Financial crisis commission's report to bring book advance, cut of profit

The panel's Bill Thomas:
The panel's Bill Thomas: "Intangibles" led to selecting Little, Brown. (Courtesy Of The Financial Crisis Inquiry Commission - Courtesy Of The Financial Crisis Inquiry Commission)
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By Jason Horowitz
Washington Post Staff Writer
Monday, August 9, 2010

The government commission tasked with writing a public report to expose the causes of the financial crisis is keeping the structure of its own publishing deal private.

On Aug. 3, the Financial Crisis Inquiry Commission, a presidential body, announced that it had chosen Little, Brown and Co. to publish its final report about the meltdown -- an anticipated and authoritative account pieced together by well-known journalist Matt Cooper. It did not mention, however, that the deal had unusual terms for the publication of a public document, including an agreement by Little, Brown to pay an advance to the government and the stipulation that a portion of the proceeds from sales be paid into U.S. Treasury coffers. The commission's chairman, Phil Angelides, said the details of the deal will be divulged once the contract with Little, Brown is finalized.

"Our primary goal was to make sure that it was a great report and accessible to people not just in distribution but in content and form," said Angelides, who, with vice chairman and former congressman Bill Thomas, interviewed several publishers before selecting Little, Brown. "And to the extent that we thought we could do well by the taxpayers, that would be a good thing."

"FCIC is all about transparency," said Will Lippincott of the literary agency Lippincott Massie McQuilkin, who is one of the agents the government hired to sell the book. "But until the contract is complete, it's not a done deal."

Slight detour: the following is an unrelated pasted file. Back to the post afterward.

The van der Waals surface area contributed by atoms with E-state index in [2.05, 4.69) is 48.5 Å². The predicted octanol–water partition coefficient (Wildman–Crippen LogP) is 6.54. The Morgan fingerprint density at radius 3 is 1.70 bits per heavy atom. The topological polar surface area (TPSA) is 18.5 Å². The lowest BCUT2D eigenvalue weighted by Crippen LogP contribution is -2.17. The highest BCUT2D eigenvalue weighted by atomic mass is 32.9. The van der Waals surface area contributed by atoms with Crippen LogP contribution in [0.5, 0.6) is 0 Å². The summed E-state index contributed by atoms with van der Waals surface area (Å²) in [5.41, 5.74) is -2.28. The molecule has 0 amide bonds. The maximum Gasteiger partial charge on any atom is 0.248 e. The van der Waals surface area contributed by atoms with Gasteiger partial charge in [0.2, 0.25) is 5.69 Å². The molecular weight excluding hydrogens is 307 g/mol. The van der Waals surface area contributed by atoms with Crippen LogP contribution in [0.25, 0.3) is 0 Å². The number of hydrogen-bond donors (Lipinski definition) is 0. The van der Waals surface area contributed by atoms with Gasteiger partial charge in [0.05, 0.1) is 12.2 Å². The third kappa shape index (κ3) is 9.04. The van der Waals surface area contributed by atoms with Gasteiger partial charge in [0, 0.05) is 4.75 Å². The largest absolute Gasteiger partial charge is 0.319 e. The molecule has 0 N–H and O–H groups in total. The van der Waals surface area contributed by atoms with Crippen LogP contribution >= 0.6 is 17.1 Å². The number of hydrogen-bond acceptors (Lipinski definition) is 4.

Government commissions hooking up with commercial publishers to boost distribution is nothing new. The Warren Commission Report, the Starr Report and the 9/11 Commission Report all did exactly that. But this time the process is raising questions about whether a public report about the exploitation of the commodities market isn't itself being overly commodified. The commission retained literary agents, who will likely receive a percentage of the deal for their efforts, and then auctioned off the manuscript to publishers.

"The government usually does not ask for royalties on public domain documents," said Drake McFeely, president of W.W. Norton, which published the 9/11 Commission Report. This transaction appears to be modeled on the moneymaking kind, McFeely noted: "The FCIC deal was handled very much like a traditional book deal."

The bidding for the report is all the more remarkable considering that downloading such information is no longer so arduous. The book and e-book will hit shelves simultaneously with the report's release in a free and downloadable form on government Web sites on Dec. 15.

Geoff Shandler is the editor at Little, Brown who won the bidding for the report -- and who edited George Soros and worked on the published version of the Starr Report when he was with PublicAffairs Books. He apparently calculated that there would be a market for an authoritative and official history of the crisis, even though consumers could get a version online. (Little, Brown referred all inquiries to the FCIC.)

The book-buying public has already invested in behind-the-scenes accounts of the collapse, such as "The Big Short," written by Michael Lewis, the best-selling financial writer and, incidentally, Cooper's former colleague at now defunct Portfolio magazine. And Little, Brown's bet on that market includes a souped-up e-book version.

'Intangible' benefits

Thomas, the commission's vice chairman, didn't see the deal in dollars and cents but instead noted the value of "intangibles," such as the commission's comfort level with the publisher.

"If you went with the tangibles, we had several opportunities to choose quality publishers who were interested in the product," said Thomas, noting that the deal came down to relationships. "And we felt very comfortable with them. If you have the luxury to choose between several, it winds up coming down to intangibles."

Thomas's fellow commission leader pointed to the multimedia opportunities that Little, Brown offered. "We are looking at a book as well as an enhanced e-version that will link to the documents and video," Angelides said.

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